Both the Reformation and Renaiscence saw a resurgence of interest in the past. For the Reformers, it was a Christianity that had been corrupted over the centuries, and assimilated to Paganism. For the scholars of the Renaiscence, it was the discovery of ancient texts, of hidden knowledge from the Greek thinkers, and also the Hermetic corpus of Magic. The Occult featured high on this agenda, often with purported provenance of traditions stretching back to ancient Egypt.

Novelty there was, but it was a novelty bound to the past. The circle can be seen as a paradigm of this kind of thought. Circular motion was a perfect kind of motion, so much so that it was a dominating idea which shackled thinking. Copernicus could place the sun at the centre of the solar system, but the orbit of the planets remained circular, still requiring the mathematics of epicycles to "save the appearances" and describe planetary motion, even if less were needed. It wasn't until Kepler broke with this and plotted the course of the planets as ellipses that the dominance of circular motion was broken in astronomy, but it remained important in the occult traditions. Kepler was driven by complex occult ideas about perfect solids, but his desire to find a best fit, led him to elliptical orbits.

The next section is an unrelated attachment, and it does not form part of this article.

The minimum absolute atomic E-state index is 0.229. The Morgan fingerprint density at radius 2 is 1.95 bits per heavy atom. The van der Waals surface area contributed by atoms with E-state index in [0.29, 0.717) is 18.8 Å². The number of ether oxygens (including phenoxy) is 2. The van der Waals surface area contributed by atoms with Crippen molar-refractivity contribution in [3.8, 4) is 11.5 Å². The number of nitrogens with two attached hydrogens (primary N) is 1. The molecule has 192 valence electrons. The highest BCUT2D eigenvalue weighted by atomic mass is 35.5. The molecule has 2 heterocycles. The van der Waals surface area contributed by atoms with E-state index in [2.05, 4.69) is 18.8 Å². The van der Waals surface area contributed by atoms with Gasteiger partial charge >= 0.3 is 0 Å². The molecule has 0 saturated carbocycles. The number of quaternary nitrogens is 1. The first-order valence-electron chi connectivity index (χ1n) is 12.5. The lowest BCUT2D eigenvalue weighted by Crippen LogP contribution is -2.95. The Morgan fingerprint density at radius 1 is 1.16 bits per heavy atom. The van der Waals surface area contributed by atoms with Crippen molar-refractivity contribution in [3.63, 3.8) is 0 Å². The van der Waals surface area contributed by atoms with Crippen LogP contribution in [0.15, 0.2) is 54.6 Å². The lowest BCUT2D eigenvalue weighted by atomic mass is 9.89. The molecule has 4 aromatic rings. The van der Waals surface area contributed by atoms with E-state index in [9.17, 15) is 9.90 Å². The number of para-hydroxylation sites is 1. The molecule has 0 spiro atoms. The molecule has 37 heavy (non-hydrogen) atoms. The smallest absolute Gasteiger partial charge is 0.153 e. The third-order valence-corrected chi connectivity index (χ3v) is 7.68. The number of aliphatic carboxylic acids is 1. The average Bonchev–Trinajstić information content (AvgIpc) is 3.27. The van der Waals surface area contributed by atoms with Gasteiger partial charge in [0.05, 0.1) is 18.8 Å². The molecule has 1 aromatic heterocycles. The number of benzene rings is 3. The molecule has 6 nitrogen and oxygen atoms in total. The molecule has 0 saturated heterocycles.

But while the rudimentary forms of modern science were coming into being, and breaking from the age old need to locate authority in the past, the tradition was still alive and well elsewhere. Early freemasonry seems to have originated from guilds of the Middle Ages in Scotland, but at some point it broke from its origins in stone working and, at the same time, created a foundation myth of origins deep in the past in the Temple of Solomon. It seems to have come south with James I and become popular and spread in London. In 1717, four lodges in London formed the first Grand Lodge of England and the records become more complete. What happens is interesting - the rituals and foundational mythology (although this is taken as actual history) becomes increasingly complex but at each stage in the development, the origins and rituals are back projected to the earliest groups. Revisionist history within freemasonry itself points to a formation between the death of Robert Cochrane in 1482 and the death of James I in 1625.  But the date of 1717 is important, because it established the first Grand Lodge, and hence the priority of the English lodge over the Scottish lodge as "most senior". Priority claims are important as well as claims for authenticity in the roots of belief.